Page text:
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Tuesday, February 19, 2019  Spokane, Washington  Est. May 19, 1883
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Editor's notes

Europe Tour 2017. Chapter 3




FIRA, Santorini - Let's dispense first with the bad news. The roller bag carrying all of my clothing and other items was stolen on the ferry from Crete to Santorini. 

It's been a bitter experience, but it will not ruin my four-month adventure in Europe. Passengers on the ferry were required to put large bags on a rack because the seating area is very tight and there are no overhead racks. There was no tagging or checking of bags. When I departed the ferry with hundreds of other passengers, my bag was gone from the rack. The SeaJets staff could not have been less helpful or sympathetic. But enough whining from an otherwise happy and fortunate traveler. 

I have been reading a travel memoir by Martha Gellhorn, a World War II correspondent. Her book, written in 1978 and subtitled, "Five Journeys from Hell," has been  a useful companion on my trip. An early passage resonates: "I don't care where we go," she wrote. "It is all new, I want to see it all."

Before leaving Crete I had taken the recommendations from a couple of friends to visit specific sites. Former Binghamton, New York co-worker Diana Bean urged me to take the 13 kilometer hike down to the Samaria Gorge. Sadly, I arrived too late in the day to do the whole hike and had to settle for a four kilometer descent instead. No matter. The sights were incredible and I met a friendly Lebanese Christian (also retired), who regaled me with tales of European history on the climb back to the top. 

Jessie Shaw, one of my unofficial tour advisers, recommended I visit the ancient ruins of Knossos, the largest Bronze Age archaeological site on Crete and said to be Europe's oldest city. When I view or read about ancient ruins, I'm always struck by what was accomplished without today's heavy equipment and techniques for building huge structures of heavy stone.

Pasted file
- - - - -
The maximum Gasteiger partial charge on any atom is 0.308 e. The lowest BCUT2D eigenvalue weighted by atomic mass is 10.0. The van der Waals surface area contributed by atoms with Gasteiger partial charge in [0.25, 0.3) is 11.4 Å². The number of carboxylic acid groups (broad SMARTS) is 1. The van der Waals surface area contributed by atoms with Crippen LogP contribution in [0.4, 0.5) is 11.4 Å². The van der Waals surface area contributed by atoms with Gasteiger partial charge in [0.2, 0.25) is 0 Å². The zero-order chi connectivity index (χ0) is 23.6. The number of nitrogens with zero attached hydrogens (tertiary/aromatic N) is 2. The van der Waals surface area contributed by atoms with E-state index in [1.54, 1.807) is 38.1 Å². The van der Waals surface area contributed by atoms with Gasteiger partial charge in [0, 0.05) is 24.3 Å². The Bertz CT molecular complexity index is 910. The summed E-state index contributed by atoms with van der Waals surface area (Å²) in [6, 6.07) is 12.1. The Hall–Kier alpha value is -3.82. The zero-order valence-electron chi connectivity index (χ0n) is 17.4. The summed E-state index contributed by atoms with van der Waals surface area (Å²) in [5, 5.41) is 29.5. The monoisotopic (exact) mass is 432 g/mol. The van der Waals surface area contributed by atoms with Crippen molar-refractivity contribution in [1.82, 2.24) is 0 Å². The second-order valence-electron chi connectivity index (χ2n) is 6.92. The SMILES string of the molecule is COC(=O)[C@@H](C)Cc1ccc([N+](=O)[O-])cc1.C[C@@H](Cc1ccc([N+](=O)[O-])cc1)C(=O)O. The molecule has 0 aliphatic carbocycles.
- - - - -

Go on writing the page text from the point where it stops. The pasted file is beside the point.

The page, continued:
I departed Crete Monday morning on the aforementioned ferrry to Santorini, a two-hour trip. I took a shuttle bus from the seaport up to the village of Fira and walked only a few blocks to my new home, the Hotel Santorini. One of the things a traveler does not want to hear at check-in is a warning from the clerk: "The tap water is not drinkable. Here's a free bottle of water."

Tuesday was another day of archaeological wonders as I toured Akrotiri, a Minoan Bronze Age settlement carefully preserved and enclosed under a modern and massive roof and walls. I learned quickly that the bus system on Santorini is excellent. The buses are large, clean and timely. Best of all, a round trip to any one of the major island areas and beaches is 3.6 Euros. What a deal.

 At the urging of one of my unofficial tour planners, I took the bus to Oia, an absolutely gorgeous village in the South Aegean. The landscape from on high is stunning, which I've found to be the case practically anywhere I've gone on Crete or Santorini. But Oia's special draw for me was the Atlantis bookstore, which my pal waxed poetic about. I was not disappointed. I'm traveling light, but I easily could have filled my backpack with books about the islands, Greek history and an impressive collection of classics. All in English.

So, the next stop is Athens. I will arrive on Friday for a three-day visit. I'm thinking I haven't seen nothing yet in the archaeology department.

As I strolled down one of Fira's hilly, cobblestone streets to my hotel on Wednesday evening, a runaway orange rolled past me on the street. It was my breakfast on Thursday.


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